European Central Bank President John-Claude Trichet of all people had an op-ed piece in last Thursday's edition of the Financial Times out of London.  In it he stated that the E.U. is not going to borrow and spend its way out of this economic mess… and that, in his opinion, inflation is not an option… as the consequences could be disastrous.  This is a direct affront to the U.S. policy of monetization.  The headline states "Stimulate no more – it is now time for all to tighten".  It's a must read from one end to the other… and the link is here.

Wading into this fray is Doug Noland over at prudentbear.com.  The title of his Friday Credit Bubble Bulletin reads "Trichet Challenges Inflationism".  His essay on this issue is about three quarters of the way down in his commentary… and is an absolute must read.  Noland states that "Washington – or the states – can’t spend its way to fiscal recovery.  Instead, we’re witnessing a fiscal train wreck.  Our policymakers, economists, and pundits should read Mr. Trichet carefully and contemplate a course other than inflationism."  I thank reader U.D. for brining it to my attention… and the link is here.

And finally, my last offering of the day is courtesy of reader Ken Metcalfe… who beat out the usually speedy Eric King of King World News with this interview with Jim Rickards.  I'll leave it to GATA's secretary treasurer to do the introductions… and by the time you're through reading that, dear reader, you'll probably decide that the interview is a must listen… which it is.  The link to the GATA release headlined "Jim Rickards: Fundamental analysis, fair value nullified by government intervention" is here.

Jim Rickards also has an exclusive piece for the King World News blog.  It's headlined "The Myth of August".  It, too, is worth your undivided attention… and the link to that is here.

There was monstrous volume in gold on Monday… but the lion's share of that was roll-overs and spreads, as options expiry in the Comex futures market is tomorrow… and last day of trading in the July contract is on Thursday… as is the last day for delivery into the July silver contract.  So once you take out all that activity, there wasn't much real trading going on.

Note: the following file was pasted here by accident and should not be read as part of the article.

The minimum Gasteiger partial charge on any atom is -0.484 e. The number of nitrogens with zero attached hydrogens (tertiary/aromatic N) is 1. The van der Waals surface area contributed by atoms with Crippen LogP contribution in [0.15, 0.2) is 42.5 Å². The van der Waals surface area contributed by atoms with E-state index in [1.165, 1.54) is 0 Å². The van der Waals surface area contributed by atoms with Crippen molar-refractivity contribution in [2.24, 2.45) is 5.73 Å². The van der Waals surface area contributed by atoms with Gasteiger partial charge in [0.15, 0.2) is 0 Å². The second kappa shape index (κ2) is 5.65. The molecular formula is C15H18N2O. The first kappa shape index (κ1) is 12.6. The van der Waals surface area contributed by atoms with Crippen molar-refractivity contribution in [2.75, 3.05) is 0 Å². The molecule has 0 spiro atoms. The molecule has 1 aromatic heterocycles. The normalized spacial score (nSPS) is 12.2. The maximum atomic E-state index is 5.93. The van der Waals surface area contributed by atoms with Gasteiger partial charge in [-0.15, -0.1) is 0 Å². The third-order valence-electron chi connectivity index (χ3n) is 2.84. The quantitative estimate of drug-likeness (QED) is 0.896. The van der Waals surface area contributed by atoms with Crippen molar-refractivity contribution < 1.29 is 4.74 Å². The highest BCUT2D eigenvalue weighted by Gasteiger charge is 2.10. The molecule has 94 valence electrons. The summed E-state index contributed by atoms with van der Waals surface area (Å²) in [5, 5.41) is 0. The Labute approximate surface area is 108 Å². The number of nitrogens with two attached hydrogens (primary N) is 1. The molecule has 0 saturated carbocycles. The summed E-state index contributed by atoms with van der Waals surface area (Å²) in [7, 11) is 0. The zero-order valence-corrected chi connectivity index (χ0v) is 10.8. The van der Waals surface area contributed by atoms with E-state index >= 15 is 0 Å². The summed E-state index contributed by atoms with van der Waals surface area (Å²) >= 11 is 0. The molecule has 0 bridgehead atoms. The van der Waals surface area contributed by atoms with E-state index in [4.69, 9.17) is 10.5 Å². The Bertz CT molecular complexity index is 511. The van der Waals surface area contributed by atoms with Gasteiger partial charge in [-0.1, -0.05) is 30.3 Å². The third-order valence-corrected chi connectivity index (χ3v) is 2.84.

Silver volume was very light… and there are still 129 silver contracts left to deliver in July… and they've got the next three working days [including today] to get it done.  I expect that this won't be an issue, but why the issuers waited this long to deliver is still a mystery.

So what happens from hereon in is anyone's guess.  Ted Butler says that the bullion banks came within a few dollars yesterday of setting a new low price for this move down in gold… and, as you are aware, they have also prevented gold from breaking out over $1,200/ounce… and have stopped silver from breaking through its 50-day moving average to the upside, which would be the signal for the technical funds to come pouring in on the long side.

Ted speculates that 'da boyz' may still have gold's 200-day moving average in their sights… and, if that's the case, we shouldn't have to wait too long to wait to find out if that's the plan or not.

Here's gold's 6-month chart.  Note what happened every time gold tried to break back over $1,200 the ounce.

Here's the equivalent silver chart.  Note silver's last two attempts to break above the 50-day moving average… Friday and yesterday… plus the ones in mid-July.

Neither silver nor gold did a thing in Tuesday trading in the Far East… and not much is happening in London as of 5:10 a.m. Eastern time as I write this.  Volumes, net of roll-overs and spreads, were almost non-existent in gold… and even less in silver… under 1,200 contacts [net].  I have never seen silver volume this low at this time of day… at least not that I can remember.  This situation will most assuredly change once New York opens… or a rally develops in London.

The next four trading days in the precious metals should be interesting.

See you on Wednesday.